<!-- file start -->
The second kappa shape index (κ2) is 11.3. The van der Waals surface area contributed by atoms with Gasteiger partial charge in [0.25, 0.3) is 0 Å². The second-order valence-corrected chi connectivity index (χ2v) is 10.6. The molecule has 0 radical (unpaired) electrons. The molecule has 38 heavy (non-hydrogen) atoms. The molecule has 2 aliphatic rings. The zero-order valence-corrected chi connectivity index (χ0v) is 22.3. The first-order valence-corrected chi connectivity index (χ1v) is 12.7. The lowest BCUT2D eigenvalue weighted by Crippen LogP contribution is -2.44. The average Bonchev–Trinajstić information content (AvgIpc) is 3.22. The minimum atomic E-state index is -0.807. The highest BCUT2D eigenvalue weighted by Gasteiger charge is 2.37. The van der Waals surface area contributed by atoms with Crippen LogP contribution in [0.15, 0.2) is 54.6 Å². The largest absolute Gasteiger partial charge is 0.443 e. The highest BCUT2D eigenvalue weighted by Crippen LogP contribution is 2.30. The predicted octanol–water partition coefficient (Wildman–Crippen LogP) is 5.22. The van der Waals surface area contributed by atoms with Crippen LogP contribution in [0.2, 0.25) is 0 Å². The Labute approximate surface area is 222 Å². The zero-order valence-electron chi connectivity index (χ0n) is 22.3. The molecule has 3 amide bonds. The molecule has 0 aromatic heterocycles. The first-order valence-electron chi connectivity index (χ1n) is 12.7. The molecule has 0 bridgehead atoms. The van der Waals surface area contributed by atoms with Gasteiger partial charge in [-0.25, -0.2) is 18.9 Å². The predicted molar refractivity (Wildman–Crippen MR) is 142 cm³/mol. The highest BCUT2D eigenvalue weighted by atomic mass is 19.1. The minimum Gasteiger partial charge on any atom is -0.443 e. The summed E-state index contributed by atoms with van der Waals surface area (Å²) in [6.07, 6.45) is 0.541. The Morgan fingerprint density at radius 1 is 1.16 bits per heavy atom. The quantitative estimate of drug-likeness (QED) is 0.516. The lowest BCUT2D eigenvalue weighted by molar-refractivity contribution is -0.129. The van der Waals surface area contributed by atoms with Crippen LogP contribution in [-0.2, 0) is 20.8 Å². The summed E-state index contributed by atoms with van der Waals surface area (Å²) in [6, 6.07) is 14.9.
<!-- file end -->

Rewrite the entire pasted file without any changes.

The second kappa shape index (κ2) is 11.3. The van der Waals surface area contributed by atoms with Gasteiger partial charge in [0.25, 0.3) is 0 Å². The second-order valence-corrected chi connectivity index (χ2v) is 10.6. The molecule has 0 radical (unpaired) electrons. The molecule has 38 heavy (non-hydrogen) atoms. The molecule has 2 aliphatic rings. The zero-order valence-corrected chi connectivity index (χ0v) is 22.3. The first-order valence-corrected chi connectivity index (χ1v) is 12.7. The lowest BCUT2D eigenvalue weighted by Crippen LogP contribution is -2.44. The average Bonchev–Trinajstić information content (AvgIpc) is 3.22. The minimum atomic E-state index is -0.807. The highest BCUT2D eigenvalue weighted by Gasteiger charge is 2.37. The van der Waals surface area contributed by atoms with Crippen LogP contribution in [0.15, 0.2) is 54.6 Å². The largest absolute Gasteiger partial charge is 0.443 e. The highest BCUT2D eigenvalue weighted by Crippen LogP contribution is 2.30. The predicted octanol–water partition coefficient (Wildman–Crippen LogP) is 5.22. The van der Waals surface area contributed by atoms with Crippen LogP contribution in [0.2, 0.25) is 0 Å². The Labute approximate surface area is 222 Å². The zero-order valence-electron chi connectivity index (χ0n) is 22.3. The molecule has 3 amide bonds. The molecule has 0 aromatic heterocycles. The first-order valence-electron chi connectivity index (χ1n) is 12.7. The molecule has 0 bridgehead atoms. The van der Waals surface area contributed by atoms with Gasteiger partial charge in [-0.25, -0.2) is 18.9 Å². The predicted molar refractivity (Wildman–Crippen MR) is 142 cm³/mol. The highest BCUT2D eigenvalue weighted by atomic mass is 19.1. The minimum Gasteiger partial charge on any atom is -0.443 e. The summed E-state index contributed by atoms with van der Waals surface area (Å²) in [6.07, 6.45) is 0.541. The Morgan fingerprint density at radius 1 is 1.16 bits per heavy atom. The quantitative estimate of drug-likeness (QED) is 0.516. The lowest BCUT2D eigenvalue weighted by molar-refractivity contribution is -0.129. The van der Waals surface area contributed by atoms with Crippen LogP contribution in [-0.2, 0) is 20.8 Å². The summed E-state index contributed by atoms with van der Waals surface area (Å²) in [6, 6.07) is 14.9.